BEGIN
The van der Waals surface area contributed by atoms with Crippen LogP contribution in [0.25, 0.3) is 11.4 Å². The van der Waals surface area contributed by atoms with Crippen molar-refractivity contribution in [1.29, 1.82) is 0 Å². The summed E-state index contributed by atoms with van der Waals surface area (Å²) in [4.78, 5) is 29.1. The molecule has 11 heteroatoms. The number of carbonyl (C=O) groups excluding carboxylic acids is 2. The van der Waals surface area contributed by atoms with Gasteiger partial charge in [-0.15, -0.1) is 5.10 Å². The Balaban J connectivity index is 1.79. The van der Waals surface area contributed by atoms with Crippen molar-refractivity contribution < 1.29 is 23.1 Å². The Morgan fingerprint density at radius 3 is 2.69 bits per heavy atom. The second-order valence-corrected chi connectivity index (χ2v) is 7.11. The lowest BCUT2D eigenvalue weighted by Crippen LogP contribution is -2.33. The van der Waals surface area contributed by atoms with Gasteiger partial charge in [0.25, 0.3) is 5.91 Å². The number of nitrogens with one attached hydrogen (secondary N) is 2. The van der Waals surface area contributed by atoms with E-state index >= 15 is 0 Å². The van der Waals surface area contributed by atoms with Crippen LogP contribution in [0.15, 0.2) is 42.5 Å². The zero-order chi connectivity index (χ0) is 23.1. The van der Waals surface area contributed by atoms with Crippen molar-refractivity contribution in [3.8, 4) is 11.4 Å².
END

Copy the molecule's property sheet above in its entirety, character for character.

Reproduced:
The van der Waals surface area contributed by atoms with Crippen LogP contribution in [0.25, 0.3) is 11.4 Å². The van der Waals surface area contributed by atoms with Crippen molar-refractivity contribution in [1.29, 1.82) is 0 Å². The summed E-state index contributed by atoms with van der Waals surface area (Å²) in [4.78, 5) is 29.1. The molecule has 11 heteroatoms. The number of carbonyl (C=O) groups excluding carboxylic acids is 2. The van der Waals surface area contributed by atoms with Gasteiger partial charge in [-0.15, -0.1) is 5.10 Å². The Balaban J connectivity index is 1.79. The van der Waals surface area contributed by atoms with Crippen molar-refractivity contribution < 1.29 is 23.1 Å². The Morgan fingerprint density at radius 3 is 2.69 bits per heavy atom. The second-order valence-corrected chi connectivity index (χ2v) is 7.11. The lowest BCUT2D eigenvalue weighted by Crippen LogP contribution is -2.33. The van der Waals surface area contributed by atoms with Gasteiger partial charge in [0.25, 0.3) is 5.91 Å². The number of nitrogens with one attached hydrogen (secondary N) is 2. The van der Waals surface area contributed by atoms with E-state index >= 15 is 0 Å². The van der Waals surface area contributed by atoms with Crippen LogP contribution in [0.15, 0.2) is 42.5 Å². The zero-order chi connectivity index (χ0) is 23.1. The van der Waals surface area contributed by atoms with Crippen molar-refractivity contribution in [3.8, 4) is 11.4 Å².